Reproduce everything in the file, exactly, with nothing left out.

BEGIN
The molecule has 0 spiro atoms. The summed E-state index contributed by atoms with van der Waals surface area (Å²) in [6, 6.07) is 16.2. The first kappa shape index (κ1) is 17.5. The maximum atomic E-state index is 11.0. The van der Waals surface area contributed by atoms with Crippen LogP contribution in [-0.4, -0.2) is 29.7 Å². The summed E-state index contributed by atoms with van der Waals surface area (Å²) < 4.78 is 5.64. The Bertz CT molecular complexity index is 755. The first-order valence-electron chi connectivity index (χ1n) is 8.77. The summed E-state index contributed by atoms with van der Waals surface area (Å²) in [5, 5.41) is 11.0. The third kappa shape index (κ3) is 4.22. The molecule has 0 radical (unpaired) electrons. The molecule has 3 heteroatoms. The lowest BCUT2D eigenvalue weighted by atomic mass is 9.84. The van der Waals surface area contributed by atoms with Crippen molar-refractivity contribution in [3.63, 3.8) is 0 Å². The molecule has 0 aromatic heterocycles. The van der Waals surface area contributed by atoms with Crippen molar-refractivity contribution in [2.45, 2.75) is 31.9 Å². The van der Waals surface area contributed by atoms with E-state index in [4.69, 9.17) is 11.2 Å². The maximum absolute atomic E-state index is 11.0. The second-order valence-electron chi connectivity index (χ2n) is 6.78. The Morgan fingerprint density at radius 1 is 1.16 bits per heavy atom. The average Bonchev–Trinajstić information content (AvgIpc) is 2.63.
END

The molecule has 0 spiro atoms. The summed E-state index contributed by atoms with van der Waals surface area (Å²) in [6, 6.07) is 16.2. The first kappa shape index (κ1) is 17.5. The maximum atomic E-state index is 11.0. The van der Waals surface area contributed by atoms with Crippen LogP contribution in [-0.4, -0.2) is 29.7 Å². The summed E-state index contributed by atoms with van der Waals surface area (Å²) < 4.78 is 5.64. The Bertz CT molecular complexity index is 755. The first-order valence-electron chi connectivity index (χ1n) is 8.77. The summed E-state index contributed by atoms with van der Waals surface area (Å²) in [5, 5.41) is 11.0. The third kappa shape index (κ3) is 4.22. The molecule has 0 radical (unpaired) electrons. The molecule has 3 heteroatoms. The lowest BCUT2D eigenvalue weighted by atomic mass is 9.84. The van der Waals surface area contributed by atoms with Crippen molar-refractivity contribution in [3.63, 3.8) is 0 Å². The molecule has 0 aromatic heterocycles. The van der Waals surface area contributed by atoms with Crippen molar-refractivity contribution in [2.45, 2.75) is 31.9 Å². The van der Waals surface area contributed by atoms with E-state index in [4.69, 9.17) is 11.2 Å². The maximum absolute atomic E-state index is 11.0. The second-order valence-electron chi connectivity index (χ2n) is 6.78. The Morgan fingerprint density at radius 1 is 1.16 bits per heavy atom. The average Bonchev–Trinajstić information content (AvgIpc) is 2.63.